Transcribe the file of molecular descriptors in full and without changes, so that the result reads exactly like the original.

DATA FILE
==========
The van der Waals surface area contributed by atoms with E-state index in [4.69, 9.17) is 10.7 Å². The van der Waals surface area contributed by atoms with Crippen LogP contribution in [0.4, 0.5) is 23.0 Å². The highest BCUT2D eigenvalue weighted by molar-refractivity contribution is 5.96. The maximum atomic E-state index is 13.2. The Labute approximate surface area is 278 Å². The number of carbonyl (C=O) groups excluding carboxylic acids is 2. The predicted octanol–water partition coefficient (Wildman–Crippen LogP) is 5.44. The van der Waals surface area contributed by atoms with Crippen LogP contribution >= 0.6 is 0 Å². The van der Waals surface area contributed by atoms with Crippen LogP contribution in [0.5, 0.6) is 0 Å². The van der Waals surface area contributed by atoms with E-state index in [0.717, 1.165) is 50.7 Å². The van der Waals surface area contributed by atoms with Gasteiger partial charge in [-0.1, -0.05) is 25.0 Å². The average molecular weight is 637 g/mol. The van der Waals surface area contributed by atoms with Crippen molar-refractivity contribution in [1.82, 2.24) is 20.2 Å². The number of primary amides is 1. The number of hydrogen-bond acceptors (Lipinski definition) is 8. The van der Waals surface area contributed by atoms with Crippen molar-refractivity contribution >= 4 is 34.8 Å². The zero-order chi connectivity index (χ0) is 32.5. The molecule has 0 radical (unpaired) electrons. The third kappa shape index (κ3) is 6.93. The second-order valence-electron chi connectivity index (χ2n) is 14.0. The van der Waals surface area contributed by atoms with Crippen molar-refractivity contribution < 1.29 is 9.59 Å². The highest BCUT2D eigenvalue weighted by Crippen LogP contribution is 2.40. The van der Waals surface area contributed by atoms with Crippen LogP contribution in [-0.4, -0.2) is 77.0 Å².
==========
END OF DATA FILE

The van der Waals surface area contributed by atoms with E-state index in [4.69, 9.17) is 10.7 Å². The van der Waals surface area contributed by atoms with Crippen LogP contribution in [0.4, 0.5) is 23.0 Å². The highest BCUT2D eigenvalue weighted by molar-refractivity contribution is 5.96. The maximum atomic E-state index is 13.2. The Labute approximate surface area is 278 Å². The number of carbonyl (C=O) groups excluding carboxylic acids is 2. The predicted octanol–water partition coefficient (Wildman–Crippen LogP) is 5.44. The van der Waals surface area contributed by atoms with Crippen LogP contribution >= 0.6 is 0 Å². The van der Waals surface area contributed by atoms with Crippen LogP contribution in [0.5, 0.6) is 0 Å². The van der Waals surface area contributed by atoms with E-state index in [0.717, 1.165) is 50.7 Å². The van der Waals surface area contributed by atoms with Gasteiger partial charge in [-0.1, -0.05) is 25.0 Å². The average molecular weight is 637 g/mol. The van der Waals surface area contributed by atoms with Crippen molar-refractivity contribution in [1.82, 2.24) is 20.2 Å². The number of primary amides is 1. The number of hydrogen-bond acceptors (Lipinski definition) is 8. The van der Waals surface area contributed by atoms with Crippen molar-refractivity contribution >= 4 is 34.8 Å². The zero-order chi connectivity index (χ0) is 32.5. The molecule has 0 radical (unpaired) electrons. The third kappa shape index (κ3) is 6.93. The second-order valence-electron chi connectivity index (χ2n) is 14.0. The van der Waals surface area contributed by atoms with Crippen molar-refractivity contribution < 1.29 is 9.59 Å². The highest BCUT2D eigenvalue weighted by Crippen LogP contribution is 2.40. The van der Waals surface area contributed by atoms with Crippen LogP contribution in [-0.4, -0.2) is 77.0 Å².